The structures of the TM domain show that the pore is replete with H-bond acceptors but deficient in H-bond donors. The pore is lined by small side chains (Val27, Ala30, Ser31, and Gly34) that allow substantial exposure of the main chain atoms to the pore. Carbonyl groups in helices are able to accept two hydrogen bonds, one from the main-chain amide NH and one from solvent water or a Ser/Thr located one turn away, whereas the amide NH group can donate only a single hydrogen bond. The walls of the N-terminal aqueous pore are therefore positioned to accept, but not donate, hydrogen bonds. In the neutral state of the tetramer, the His37 tetrad has the lone pair of its Nδδ projecting toward the pore, ready to accept a hydrogen bond [Figs. 1(B) and 2(A)]. By contrast, water is at its lowest energy state when forming equal numbers of H-bond donors and acceptors. Thus, water in the channel experiences a deficit of H-bond donors when His37 is neutral, which provides a strong driving force for binding H-bond donors, such as ammonium groups in drugs or hydronium ion-like species during proton conduction. This provides a rationale for the elevated pKa of the first two protonation events of the His37 tetrad, which introduces H-bond donors into the system.
The 1.65 Å crystal structure at pH 6.531 provides a very high-resolution snapshot of the protein at intermediate pH where it appears to be in the +2 state (Fig. 3). The structure shows residues essential for conduction interspersed with layers of well-ordered water molecules. The N-terminal portion of the channel shows a region of diffuse density, suggestive of disordered water molecules [mesh in Fig. 3(A)]. Below this region, three layers of water clusters are found between pore-facing Gly34, His37, Trp41, and Asp44 to form a continuous pathway for proton conduction. The four side chains of His37 are packed into a box-like structure. The imidazoles are not connected by direct hydrogen bonds but by highly structured water molecules above and below, supporting the His37-water model for proton shuttling. Two bridging water molecules are seen between His37 and Trp41. As the channel is roughly in the +2 state at pH 6.5, these bridging water molecules are hypothesized to delocalize the excess protons, thus reducing the energy barrier for proton storage in the hydrophobic part of the lipid membrane. The crystal structure was obtained at cryogenic temperatures where water is frozen. Complementary SSNMR30,87 and two-dimensional IR experiments88 carried out at ambient temperature, as well as MD simulations,89,90 were also reported and showed that the water molecules near His37 are in fact dynamic. Even water molecules between His37 and Trp41 are found to be dynamic based on 2D 15N-1H correlation SSNMR spectra.30 These dynamic water molecules likely solvate the Cu2+ that was recently determined to bind within this His-Trp aromatic cage.91 Two-dimensional MAS SSNMR spectra showed that water interaction with M2 is pH dependent: the water–protein cross-peaks build up faster at low pH than at high pH, and the different buildup rates indicate that the water-exposed surface area of the tetramer is ~ 33% larger at low pH (open state) than at high pH (closed state).87 Thus, the channel pore widens at low pH, which is consistent with the observed increase of the helix tilt angle at low pH.18,31,73,74 Taken together, these results depict a highly solvated His37 tetrad in the multiply charged states.
SSNMR experiments yielded three conclusive pieces of evidence that His37 rapidly exchanges protons with the surrounding water molecules. First, N spectra showed that the imidazolium nitrogens interchange between the unprotonated and protonated states, manifested as 15N intensities halfway between the limiting frequencies of the N and NH peaks. The linewidths of the 15N exchange peaks indicate an exchange rate of 4.5 × 105 s−1. This N <–> NH exchange rate is about two orders of magnitude larger than the proton conduction rate, indicating that most exchange events do not result in conduction of protons into the virus, but rather occur between multiple His37 residues through the intervening water (vide infra). The larger His-water proton exchange rate compared with the proton conduction rate supports the delocalization of the protons over the His37 tetrad and the surrounding water. The 15N exchange peaks are the highest between pH 5 and 6, the pH range of the endosome, where the +2 and +3 states dominate.29 Second, as the 15N exchange peaks do not in themselves indicate that the exchange partner of His37 is water, the chemical shifts of the imidazole HN protons were recently measured, and were found to lie at the water frequency at high temperature.92 This observation indicates that the proton-exchange partner of His37 is water, rather than another histidine. Third, the N–H bond lengths of the imidazole rings were found to be elongated (1.11 Å) from the covalent bond length at low pH,30 whereas at high pH, the Nε2-H bond of neutral His37 remains short and strongly covalent (1.03 Å). Thus, the low-pH imidazolium forms hydrogen bonds with water molecules.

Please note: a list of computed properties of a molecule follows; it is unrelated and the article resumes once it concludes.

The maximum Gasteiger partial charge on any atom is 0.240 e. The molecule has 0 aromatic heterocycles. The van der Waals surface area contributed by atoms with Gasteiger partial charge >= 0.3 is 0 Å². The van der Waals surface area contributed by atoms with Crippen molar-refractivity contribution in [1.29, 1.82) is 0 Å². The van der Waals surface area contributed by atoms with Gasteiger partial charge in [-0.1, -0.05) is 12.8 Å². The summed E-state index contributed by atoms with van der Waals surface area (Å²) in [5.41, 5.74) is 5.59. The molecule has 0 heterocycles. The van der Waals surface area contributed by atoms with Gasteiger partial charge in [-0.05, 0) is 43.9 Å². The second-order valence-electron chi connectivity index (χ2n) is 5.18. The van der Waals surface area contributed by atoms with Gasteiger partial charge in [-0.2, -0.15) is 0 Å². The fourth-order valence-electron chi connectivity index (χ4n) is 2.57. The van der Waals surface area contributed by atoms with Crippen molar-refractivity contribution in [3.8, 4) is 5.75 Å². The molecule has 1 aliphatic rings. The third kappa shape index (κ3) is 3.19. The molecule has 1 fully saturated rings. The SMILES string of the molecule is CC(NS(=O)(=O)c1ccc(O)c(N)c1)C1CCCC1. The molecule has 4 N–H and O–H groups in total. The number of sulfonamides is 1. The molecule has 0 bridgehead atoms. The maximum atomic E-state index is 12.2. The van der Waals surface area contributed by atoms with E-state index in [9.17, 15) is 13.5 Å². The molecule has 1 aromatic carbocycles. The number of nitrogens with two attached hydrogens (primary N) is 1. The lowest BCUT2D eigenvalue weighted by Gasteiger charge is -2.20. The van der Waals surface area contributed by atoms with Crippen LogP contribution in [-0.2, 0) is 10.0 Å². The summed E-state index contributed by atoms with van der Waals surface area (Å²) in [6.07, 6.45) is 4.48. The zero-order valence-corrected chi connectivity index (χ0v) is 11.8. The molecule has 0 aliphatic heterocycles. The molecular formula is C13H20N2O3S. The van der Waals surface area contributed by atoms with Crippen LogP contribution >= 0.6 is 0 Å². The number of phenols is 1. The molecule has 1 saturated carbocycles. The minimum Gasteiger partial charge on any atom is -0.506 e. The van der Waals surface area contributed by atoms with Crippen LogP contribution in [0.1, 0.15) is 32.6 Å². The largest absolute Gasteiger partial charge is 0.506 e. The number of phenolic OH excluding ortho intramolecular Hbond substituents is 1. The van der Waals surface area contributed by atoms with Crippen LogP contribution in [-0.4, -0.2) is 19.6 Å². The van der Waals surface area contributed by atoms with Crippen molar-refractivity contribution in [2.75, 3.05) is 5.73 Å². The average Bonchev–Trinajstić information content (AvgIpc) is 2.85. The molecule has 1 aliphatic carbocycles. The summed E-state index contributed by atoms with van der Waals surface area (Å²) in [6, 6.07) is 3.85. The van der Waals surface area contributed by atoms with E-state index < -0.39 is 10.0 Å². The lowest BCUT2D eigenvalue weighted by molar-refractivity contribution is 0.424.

The microsecond His37-water proton exchange is accompanied by reorientation of the imidazolium rings at acidic pH.30 In a cholesterol-containing complex lipid membrane that immobilizes the backbone of the TM helix, the imidazolium side chains show motionally averaged dipolar couplings. The reduced order parameters, which depend on the reorientation angles of motion, indicate that the imidazolium reorients around the Cβ-Cγ bond by ~ 45°. This motion points the unprotonated nitrogen to the acidic N-terminal side and the protonated nitrogen to the high-pH C-terminal side to facilitate proton transfer with water. The ring reorientation occurs at least 105 times per second, and the energy barrier was measured to be at least 60 kJ mol−1 based on the temperature dependence of the dipolar couplings. This minimum barrier is consistent with the energy barrier of 50–120 kJ mol−193,94, for 180° ring flips of imidazole model compounds. Moreover, the minimum energy barrier is consistent with the proton conduction barrier of ~ 100 kJ mol−1 estimated from temperature-dependent single-channel proton conductivities,95 indicating that the conformational change of the His37 side chain constitutes the highest energy barrier in the conduction process.